By Anne McCarthy
Easter is nearly here, and if you’re lucky enough to find yourself in Italy over the upcoming Easter holiday, there are some fun and festive celebrations you should add to your itinerary.
If you’re in Rome and Florence this spring, please join us for one of our many incredible tours! We have tours around the city by bike, Segway, and foot, and we even offer food tours and wine tastings. Visit us in Rome, or in Italy’s beloved Tuscan city, Florence.
While Italy is a secular state, the country is deeply influenced by the Roman Catholic Church, which is headquartered just outside of Rome, in Vatican City. This city-state is home to not only the pope but also incredible art and architecture, like the Sistine Chapel, which was painted by Michelangelo.
Easter isn’t exclusive to Catholicism, of course. Also called “Resurrection Sunday,” it’s a Christian holiday commemorating when Jesus rose from the dead following his crucifixion by The Romans. While we won’t be diving deep into Biblical and religious history here today, we will fully cover some of the worthwhile activities to check out in Rome and Florence during Eastertime and spring!
If you’re in Rome for Easter, you’re nearly at the epicenter of Catholicism (Vatican City), so you’ll be sure to experience lots of religiously inclined festivities on the high holy day of Easter.
On Good Friday, the Friday before Easter, you may want to visit the gorgeous Vatican Museums. (They are closed on Easter Sunday and Monday). If you’re especially intrigued by the beauty of the Vatican, book our VIP Sistine Chapel Early Entrance and Small Group Tour. With us, you’ll get a white-glove-service level of a tour, with a personalized guide, early access tickets for the Vatican Museums, a headset, and early access to St. Peter’s Basilica.
Note that many tourist attractions will close early on Good Friday, including sites like the Colosseum. (If the Colosseum is on your Rome travel list, we offer an epic Skip-The-Line Small Group Colosseum Tour.) At the Colosseum, you can also witness the Stations of the Cross (also called Via Crucis or Way of the Cross) during an evening candlelit vigil held by the pope at 9:15 pm. The pope will then lead a procession from the Colosseum to Palatine Hill. This event typically attracts thousands of people.
Good Friday Mass at St. Peter’s Basilica is held at 5 pm if you’d like to attend mass.
Explore Rome’s Music Scene
During any festive occasion, music is typically part of the equation. (I mean, is a Christmas party even a Christmas party if you don’t hear that Mariah Carey song at least once?) Some locals recommend that Easter is a great time to immerse yourself in the Roman music scene, such as operas and classical music concerts.
Stunning venues, like centuries-old churches, only add to the magical feeling of listening to beautiful music this time of year. You’ll find incredible music performances all over the city at this time of year.
On Holy Saturday, in the evening, the pope, Pope Francis (original name Jorge Mario Bergoglio), leads mass at 9 pm at St. Peter’s Basilica. There’s an Easter Vigil held in St. Peter’s Square in Vatican City at 9 pm.
Baked Goods on Easter Sunday & Mass with the Pope
Many shops will be closed on Easter Sunday, but restaurants and bakeries are typically open. Enjoy the beauty of an Italian bakery and pick up a Colomba di Pasqua, an Italian cake shaped like an Easter dove.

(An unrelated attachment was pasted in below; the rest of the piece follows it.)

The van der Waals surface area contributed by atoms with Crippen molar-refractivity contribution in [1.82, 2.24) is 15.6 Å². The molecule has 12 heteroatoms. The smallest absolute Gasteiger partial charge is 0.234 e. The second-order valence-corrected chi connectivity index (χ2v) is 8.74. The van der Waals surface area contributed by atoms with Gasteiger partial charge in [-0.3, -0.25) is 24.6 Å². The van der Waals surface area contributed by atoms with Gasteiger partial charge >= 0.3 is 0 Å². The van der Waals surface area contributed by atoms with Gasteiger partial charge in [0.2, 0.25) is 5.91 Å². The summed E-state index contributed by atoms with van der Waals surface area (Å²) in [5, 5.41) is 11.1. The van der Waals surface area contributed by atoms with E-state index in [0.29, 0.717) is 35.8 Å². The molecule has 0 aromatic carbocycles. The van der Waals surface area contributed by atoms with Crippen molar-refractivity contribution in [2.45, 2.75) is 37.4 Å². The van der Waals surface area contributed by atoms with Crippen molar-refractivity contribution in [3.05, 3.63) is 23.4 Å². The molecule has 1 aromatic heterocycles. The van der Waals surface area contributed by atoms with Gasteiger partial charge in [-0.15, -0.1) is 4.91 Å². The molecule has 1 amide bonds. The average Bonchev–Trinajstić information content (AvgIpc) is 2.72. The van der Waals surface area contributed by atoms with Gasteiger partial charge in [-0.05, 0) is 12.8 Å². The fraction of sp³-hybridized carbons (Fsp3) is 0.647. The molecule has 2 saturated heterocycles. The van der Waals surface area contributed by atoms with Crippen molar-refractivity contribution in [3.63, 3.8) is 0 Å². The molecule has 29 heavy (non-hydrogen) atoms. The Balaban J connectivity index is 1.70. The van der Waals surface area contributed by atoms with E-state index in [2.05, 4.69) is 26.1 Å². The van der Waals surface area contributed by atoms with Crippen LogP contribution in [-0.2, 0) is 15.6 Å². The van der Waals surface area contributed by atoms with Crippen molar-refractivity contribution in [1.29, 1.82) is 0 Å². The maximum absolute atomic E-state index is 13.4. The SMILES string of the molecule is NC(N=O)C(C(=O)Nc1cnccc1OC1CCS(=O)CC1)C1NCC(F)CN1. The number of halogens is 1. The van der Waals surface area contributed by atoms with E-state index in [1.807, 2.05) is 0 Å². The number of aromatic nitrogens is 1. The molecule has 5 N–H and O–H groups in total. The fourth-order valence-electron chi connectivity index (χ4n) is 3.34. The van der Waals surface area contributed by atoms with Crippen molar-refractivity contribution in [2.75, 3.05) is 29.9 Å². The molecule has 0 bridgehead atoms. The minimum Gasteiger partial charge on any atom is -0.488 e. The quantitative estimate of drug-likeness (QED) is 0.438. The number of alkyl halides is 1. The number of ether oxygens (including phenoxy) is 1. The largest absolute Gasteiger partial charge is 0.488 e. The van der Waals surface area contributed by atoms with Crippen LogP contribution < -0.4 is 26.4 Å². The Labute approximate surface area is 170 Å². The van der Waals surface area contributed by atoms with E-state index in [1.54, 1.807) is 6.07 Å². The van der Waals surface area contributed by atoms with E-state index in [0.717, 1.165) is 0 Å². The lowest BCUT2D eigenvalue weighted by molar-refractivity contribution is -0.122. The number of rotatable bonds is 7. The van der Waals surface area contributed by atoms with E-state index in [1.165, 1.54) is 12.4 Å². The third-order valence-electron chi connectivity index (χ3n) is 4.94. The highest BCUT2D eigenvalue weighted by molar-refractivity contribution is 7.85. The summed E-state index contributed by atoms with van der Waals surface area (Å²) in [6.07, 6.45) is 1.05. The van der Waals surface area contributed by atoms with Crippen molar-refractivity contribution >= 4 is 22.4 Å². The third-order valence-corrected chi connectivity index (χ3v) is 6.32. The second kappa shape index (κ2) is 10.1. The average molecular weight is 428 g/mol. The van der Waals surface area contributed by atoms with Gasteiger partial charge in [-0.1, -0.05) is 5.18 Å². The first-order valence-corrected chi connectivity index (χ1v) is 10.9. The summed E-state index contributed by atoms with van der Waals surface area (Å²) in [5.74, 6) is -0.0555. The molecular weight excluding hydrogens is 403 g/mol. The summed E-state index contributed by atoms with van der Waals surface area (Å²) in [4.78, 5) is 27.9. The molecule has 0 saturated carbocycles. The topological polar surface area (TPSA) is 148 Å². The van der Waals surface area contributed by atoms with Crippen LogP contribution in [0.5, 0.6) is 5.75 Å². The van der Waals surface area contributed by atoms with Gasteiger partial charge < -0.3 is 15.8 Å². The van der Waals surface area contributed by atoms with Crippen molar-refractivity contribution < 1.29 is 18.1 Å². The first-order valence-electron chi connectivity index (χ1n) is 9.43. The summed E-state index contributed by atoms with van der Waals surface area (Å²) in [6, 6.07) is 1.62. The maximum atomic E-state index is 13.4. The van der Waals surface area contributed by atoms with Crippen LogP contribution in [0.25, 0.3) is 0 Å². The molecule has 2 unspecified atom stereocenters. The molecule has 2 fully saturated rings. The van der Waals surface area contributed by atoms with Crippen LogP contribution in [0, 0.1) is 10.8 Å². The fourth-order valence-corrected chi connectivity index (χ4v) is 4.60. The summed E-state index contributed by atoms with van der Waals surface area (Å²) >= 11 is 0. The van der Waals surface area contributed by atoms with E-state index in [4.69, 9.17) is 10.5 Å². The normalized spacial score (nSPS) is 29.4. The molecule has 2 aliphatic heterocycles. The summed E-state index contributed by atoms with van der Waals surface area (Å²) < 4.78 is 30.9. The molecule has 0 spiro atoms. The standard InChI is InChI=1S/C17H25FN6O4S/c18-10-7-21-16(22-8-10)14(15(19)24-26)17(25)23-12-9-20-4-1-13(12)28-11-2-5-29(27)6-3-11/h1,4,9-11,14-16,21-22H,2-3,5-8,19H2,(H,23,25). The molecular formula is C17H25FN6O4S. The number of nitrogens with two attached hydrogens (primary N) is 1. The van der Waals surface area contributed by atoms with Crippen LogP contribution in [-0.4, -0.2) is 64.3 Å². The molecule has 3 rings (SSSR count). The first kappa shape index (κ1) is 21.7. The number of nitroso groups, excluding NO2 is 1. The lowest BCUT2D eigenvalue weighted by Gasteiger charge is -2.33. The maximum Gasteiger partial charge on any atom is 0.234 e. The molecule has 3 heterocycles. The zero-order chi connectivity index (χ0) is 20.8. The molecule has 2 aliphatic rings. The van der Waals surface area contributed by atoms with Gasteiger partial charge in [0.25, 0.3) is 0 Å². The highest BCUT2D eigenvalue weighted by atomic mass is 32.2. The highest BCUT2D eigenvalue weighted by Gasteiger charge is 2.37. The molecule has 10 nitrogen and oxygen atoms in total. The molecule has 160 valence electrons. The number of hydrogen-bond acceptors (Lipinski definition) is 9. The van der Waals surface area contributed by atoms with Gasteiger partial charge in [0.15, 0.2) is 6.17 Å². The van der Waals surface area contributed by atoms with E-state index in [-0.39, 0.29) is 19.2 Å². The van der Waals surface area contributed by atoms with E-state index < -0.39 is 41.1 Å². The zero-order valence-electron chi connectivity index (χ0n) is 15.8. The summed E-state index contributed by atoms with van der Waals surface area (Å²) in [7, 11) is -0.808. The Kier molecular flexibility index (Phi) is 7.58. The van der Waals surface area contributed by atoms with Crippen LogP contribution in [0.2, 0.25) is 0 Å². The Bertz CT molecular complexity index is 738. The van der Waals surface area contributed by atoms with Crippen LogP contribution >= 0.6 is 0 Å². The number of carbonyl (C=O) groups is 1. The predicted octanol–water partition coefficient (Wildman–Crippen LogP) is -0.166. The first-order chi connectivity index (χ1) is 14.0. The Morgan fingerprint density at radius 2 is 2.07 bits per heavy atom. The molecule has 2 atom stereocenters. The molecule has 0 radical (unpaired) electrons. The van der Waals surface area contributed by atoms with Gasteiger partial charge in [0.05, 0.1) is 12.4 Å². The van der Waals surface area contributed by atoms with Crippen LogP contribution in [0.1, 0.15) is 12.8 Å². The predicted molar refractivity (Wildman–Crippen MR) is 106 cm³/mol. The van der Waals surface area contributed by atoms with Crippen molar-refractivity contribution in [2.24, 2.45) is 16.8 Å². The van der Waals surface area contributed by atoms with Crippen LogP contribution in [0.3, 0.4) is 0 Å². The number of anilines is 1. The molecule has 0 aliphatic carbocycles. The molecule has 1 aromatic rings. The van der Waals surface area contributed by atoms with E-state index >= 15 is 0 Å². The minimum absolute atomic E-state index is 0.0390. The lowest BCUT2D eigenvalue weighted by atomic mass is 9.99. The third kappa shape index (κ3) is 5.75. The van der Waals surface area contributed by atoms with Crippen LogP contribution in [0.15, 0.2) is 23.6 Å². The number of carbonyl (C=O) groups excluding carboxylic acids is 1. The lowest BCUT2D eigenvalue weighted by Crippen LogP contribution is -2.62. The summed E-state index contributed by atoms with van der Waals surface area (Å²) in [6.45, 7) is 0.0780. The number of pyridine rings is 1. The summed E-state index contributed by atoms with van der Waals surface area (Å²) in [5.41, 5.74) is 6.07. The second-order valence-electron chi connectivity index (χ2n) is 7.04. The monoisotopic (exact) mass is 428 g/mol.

You can also attend Easter Mass led by Pope Francis at 10:15 am on Easter Sunday at St. Peter’s Basilica. Be sure to reserve your ticket in advance – tickets are free, and they are required for entry. You need to arrive several hours before the mass begins to get a seat.
Picnicking on Easter Monday (“Pasquetta”)
Easter Monday (also called “Pasquetta”), the day after Easter, it’s customary in Rome to pack a picnic and venture to a nearby Roman park or even a town in the Italian countryside. Easter Monday is a public holiday; banks and offices will be closed. It’s recommended by some that you avoid restaurants on Easter Monday to have a more authentic experience of eating in the great outdoors like the Romans do.
You may want to visit parks Villa Doria Pamphili or Villa Borghese. Amazing food abounds in Rome, so you’ll have no trouble finding something delicious for your picnic. Here are some of our favorite foods to sample in Rome.
A delightful Italian saying goes like this: “Christmas with your family, Easter with whomever you want.” So, grab some friends and enjoy a delightful Roman picnic the Monday after Easter.
If you find yourself in Florence for the Easter holiday, you’ll certainly want to know about the unusual custom found in Florence at Easter.
Easter Sunday Traditions
In Florence, Easter Sunday is celebrated with a folk tradition called “Scoppio del Carro” (or “Explosion of the Cart”). The tradition dates to the Middle Ages and involves a 30-foot-tall antique cart packed with fireworks. It’s a fun spectacle for all to see, and its historical roots also provide a learning opportunity.
Scoppio del Carro’s origins are from the First Crusade, and its rich history – which some have called quasi-pagan – are a unique cultural aspect of Florentine Easter traditions. It’s followed by an elaborate firework show at the Duomo, which lasts around twenty minutes.
A mass and procession on Easter Sunday begin in Florence at Piazza del Duomo at 10 am, and the “Explosion of the Cart” begins at 11 am. Be prepared for packed crowds as this is a popular event – you may want to get there early!
Anne McCarthy is the Editor in Chief of the Fat Tire Tours Blog. She is a contributing writer to the BBC, The Washington Post, The Guardian, Wired, and many more. She splits her time between the U.S. and Europe.